The recently announced national policy on biofuels is another step towards producing clean energy in India. It also has the additional benefit of boosting farm incomes

An industrial-scale biofuel plant in India (Photo by Flickr)

In an effort to reduce its dependence on imported oil and gas, the Indian government in May approved a national biofuels policy that allows ethanol production from damaged farm produce and other starch-containing materials such as corn, cassava and sugarcane.

The approval by the cabinet of ministers of the National Policy on Biofuels on May 16 has evoked an encouraging response from industry experts. The policy takes a series of positive steps to drive the biofuel sector forward, they said. It would also go a long way to boost earnings of farmers, who have been facing a crisis in recent times.

“The thrust in this policy on second generation (2G) ethanol as a major biofuel option is expected to increase farmer income significantly by creating demand and value for crop residue like rice straw, cotton stalk, castor stalk and sugarcane trash, Anjan Ray, Director, Indian Institute of Petroleum (IIP), told indiaclimatedialogue.net.

“Farmers will be encouraged to grow a variety of different biomass as well as oil seeds on their marginal lands, as inter-crop and as second crop wherever only one crop is raised by them under rain fed conditions,” the policy noted.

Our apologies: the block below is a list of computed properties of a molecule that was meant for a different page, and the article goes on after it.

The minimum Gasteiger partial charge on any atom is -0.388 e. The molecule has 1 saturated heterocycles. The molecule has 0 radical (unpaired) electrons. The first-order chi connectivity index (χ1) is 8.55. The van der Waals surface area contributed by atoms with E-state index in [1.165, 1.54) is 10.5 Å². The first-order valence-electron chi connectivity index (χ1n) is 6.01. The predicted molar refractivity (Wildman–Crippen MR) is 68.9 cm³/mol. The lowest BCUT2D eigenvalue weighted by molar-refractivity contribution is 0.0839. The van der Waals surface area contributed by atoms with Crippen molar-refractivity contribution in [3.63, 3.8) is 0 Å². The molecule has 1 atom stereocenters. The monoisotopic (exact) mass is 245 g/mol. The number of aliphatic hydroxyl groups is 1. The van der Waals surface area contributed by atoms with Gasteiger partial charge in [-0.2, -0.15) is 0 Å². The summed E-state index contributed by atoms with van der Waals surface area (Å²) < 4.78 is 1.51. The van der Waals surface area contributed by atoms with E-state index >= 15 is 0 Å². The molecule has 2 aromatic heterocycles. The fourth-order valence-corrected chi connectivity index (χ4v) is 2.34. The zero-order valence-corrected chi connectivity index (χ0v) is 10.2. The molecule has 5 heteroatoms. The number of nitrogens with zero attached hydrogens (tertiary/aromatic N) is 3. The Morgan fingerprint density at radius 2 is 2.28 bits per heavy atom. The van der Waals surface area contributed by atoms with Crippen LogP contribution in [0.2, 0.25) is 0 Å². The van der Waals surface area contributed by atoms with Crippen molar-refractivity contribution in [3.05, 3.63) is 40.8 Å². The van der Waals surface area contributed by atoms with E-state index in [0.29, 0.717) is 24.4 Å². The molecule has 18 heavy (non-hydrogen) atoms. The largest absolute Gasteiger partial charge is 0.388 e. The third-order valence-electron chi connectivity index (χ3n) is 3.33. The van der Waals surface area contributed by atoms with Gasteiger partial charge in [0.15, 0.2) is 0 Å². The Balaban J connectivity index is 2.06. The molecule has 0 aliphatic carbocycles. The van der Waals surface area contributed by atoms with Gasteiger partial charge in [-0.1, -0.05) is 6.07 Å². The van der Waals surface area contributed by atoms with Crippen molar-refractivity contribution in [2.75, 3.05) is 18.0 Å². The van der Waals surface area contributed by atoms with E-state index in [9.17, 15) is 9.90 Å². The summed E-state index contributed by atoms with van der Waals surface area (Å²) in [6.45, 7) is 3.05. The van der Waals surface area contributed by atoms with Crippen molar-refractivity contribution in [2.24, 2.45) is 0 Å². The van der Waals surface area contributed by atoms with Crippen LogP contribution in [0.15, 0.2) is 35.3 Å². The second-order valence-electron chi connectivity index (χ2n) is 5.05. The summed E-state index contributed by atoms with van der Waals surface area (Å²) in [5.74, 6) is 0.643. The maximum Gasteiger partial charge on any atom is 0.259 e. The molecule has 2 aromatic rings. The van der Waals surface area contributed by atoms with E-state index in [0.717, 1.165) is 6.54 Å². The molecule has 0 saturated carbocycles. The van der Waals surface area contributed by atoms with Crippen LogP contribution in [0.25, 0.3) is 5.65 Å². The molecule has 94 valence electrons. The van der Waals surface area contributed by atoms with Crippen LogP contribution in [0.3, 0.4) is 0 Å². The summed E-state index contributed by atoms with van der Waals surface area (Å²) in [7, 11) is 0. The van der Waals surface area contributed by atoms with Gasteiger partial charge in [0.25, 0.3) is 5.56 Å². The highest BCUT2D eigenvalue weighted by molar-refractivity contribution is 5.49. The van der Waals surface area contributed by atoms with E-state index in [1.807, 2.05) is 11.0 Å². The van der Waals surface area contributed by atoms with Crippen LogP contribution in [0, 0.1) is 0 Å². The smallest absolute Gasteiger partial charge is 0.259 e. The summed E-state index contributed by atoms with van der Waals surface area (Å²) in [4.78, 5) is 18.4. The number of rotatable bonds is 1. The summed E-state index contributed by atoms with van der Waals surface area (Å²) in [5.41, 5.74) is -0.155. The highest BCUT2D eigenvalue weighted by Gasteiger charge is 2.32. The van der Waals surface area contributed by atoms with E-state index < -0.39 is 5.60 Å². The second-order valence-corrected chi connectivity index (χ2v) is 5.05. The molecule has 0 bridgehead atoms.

At the same time, it is important to enable the creation of facilities for the biofuel sector to develop, according to Charmaine Fernandes Sharma, co-founder and partner of Observing I Ecotech, a green technology company. “This involves development and implementation of new technologies, enabling and encouraging entrepreneurship in these sectors, removing the blocks in prevailing purchase systems and facilitating marketing of these biofuels,” she told indiaclimatedialogue.net. “If the marketing and distribution is made easier, a number of large industries will enter this field, which will result in the growth of the sector and, ultimately, the increased use of green fuels.”

The essence of the policy is to do everything in India, explained Sandeep Chaturvedi, president, Biodiesel Association of India, an industry lobby group. “If everything goes through as per this policy, most of the pollution-related problems in Delhi would be a thing of the past,” Chaturvedi said. “This is because what we are aiming at is the entire agricultural residue that is being burnt would be converted into 2G ethanol.”

Biomass pellets